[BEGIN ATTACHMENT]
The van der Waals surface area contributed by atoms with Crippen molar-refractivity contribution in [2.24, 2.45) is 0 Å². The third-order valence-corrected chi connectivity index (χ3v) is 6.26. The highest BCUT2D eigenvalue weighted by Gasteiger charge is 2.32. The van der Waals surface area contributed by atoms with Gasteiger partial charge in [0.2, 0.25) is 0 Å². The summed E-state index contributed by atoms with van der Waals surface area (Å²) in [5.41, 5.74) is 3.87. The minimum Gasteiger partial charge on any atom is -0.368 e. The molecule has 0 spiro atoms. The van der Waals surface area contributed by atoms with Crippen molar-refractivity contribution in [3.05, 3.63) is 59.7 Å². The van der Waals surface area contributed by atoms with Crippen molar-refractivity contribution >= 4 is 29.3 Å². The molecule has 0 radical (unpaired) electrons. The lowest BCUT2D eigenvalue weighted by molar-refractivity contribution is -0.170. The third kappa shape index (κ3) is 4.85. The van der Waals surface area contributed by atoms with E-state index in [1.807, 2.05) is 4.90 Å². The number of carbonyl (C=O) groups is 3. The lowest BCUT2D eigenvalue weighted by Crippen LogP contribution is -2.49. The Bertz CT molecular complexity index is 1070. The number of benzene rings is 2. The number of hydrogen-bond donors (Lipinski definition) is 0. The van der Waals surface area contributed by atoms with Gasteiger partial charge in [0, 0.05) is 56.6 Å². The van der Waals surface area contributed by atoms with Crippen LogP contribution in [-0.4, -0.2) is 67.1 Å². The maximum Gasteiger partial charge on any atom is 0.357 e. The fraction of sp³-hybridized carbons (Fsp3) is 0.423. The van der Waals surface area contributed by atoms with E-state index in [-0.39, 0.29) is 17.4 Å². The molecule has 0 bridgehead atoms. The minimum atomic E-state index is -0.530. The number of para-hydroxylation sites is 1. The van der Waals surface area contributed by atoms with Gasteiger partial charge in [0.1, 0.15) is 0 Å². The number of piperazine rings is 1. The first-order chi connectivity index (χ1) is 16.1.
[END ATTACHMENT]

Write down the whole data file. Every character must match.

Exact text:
The van der Waals surface area contributed by atoms with Crippen molar-refractivity contribution in [2.24, 2.45) is 0 Å². The third-order valence-corrected chi connectivity index (χ3v) is 6.26. The highest BCUT2D eigenvalue weighted by Gasteiger charge is 2.32. The van der Waals surface area contributed by atoms with Gasteiger partial charge in [0.2, 0.25) is 0 Å². The summed E-state index contributed by atoms with van der Waals surface area (Å²) in [5.41, 5.74) is 3.87. The minimum Gasteiger partial charge on any atom is -0.368 e. The molecule has 0 spiro atoms. The van der Waals surface area contributed by atoms with Crippen molar-refractivity contribution in [3.05, 3.63) is 59.7 Å². The van der Waals surface area contributed by atoms with Crippen molar-refractivity contribution >= 4 is 29.3 Å². The molecule has 0 radical (unpaired) electrons. The lowest BCUT2D eigenvalue weighted by molar-refractivity contribution is -0.170. The third kappa shape index (κ3) is 4.85. The van der Waals surface area contributed by atoms with E-state index in [1.807, 2.05) is 4.90 Å². The number of carbonyl (C=O) groups is 3. The lowest BCUT2D eigenvalue weighted by Crippen LogP contribution is -2.49. The Bertz CT molecular complexity index is 1070. The number of benzene rings is 2. The number of hydrogen-bond donors (Lipinski definition) is 0. The van der Waals surface area contributed by atoms with Gasteiger partial charge in [0, 0.05) is 56.6 Å². The van der Waals surface area contributed by atoms with Crippen LogP contribution in [-0.4, -0.2) is 67.1 Å². The maximum Gasteiger partial charge on any atom is 0.357 e. The fraction of sp³-hybridized carbons (Fsp3) is 0.423. The van der Waals surface area contributed by atoms with E-state index in [-0.39, 0.29) is 17.4 Å². The molecule has 0 bridgehead atoms. The minimum atomic E-state index is -0.530. The number of para-hydroxylation sites is 1. The van der Waals surface area contributed by atoms with Gasteiger partial charge in [0.1, 0.15) is 0 Å². The number of piperazine rings is 1. The first-order chi connectivity index (χ1) is 16.1.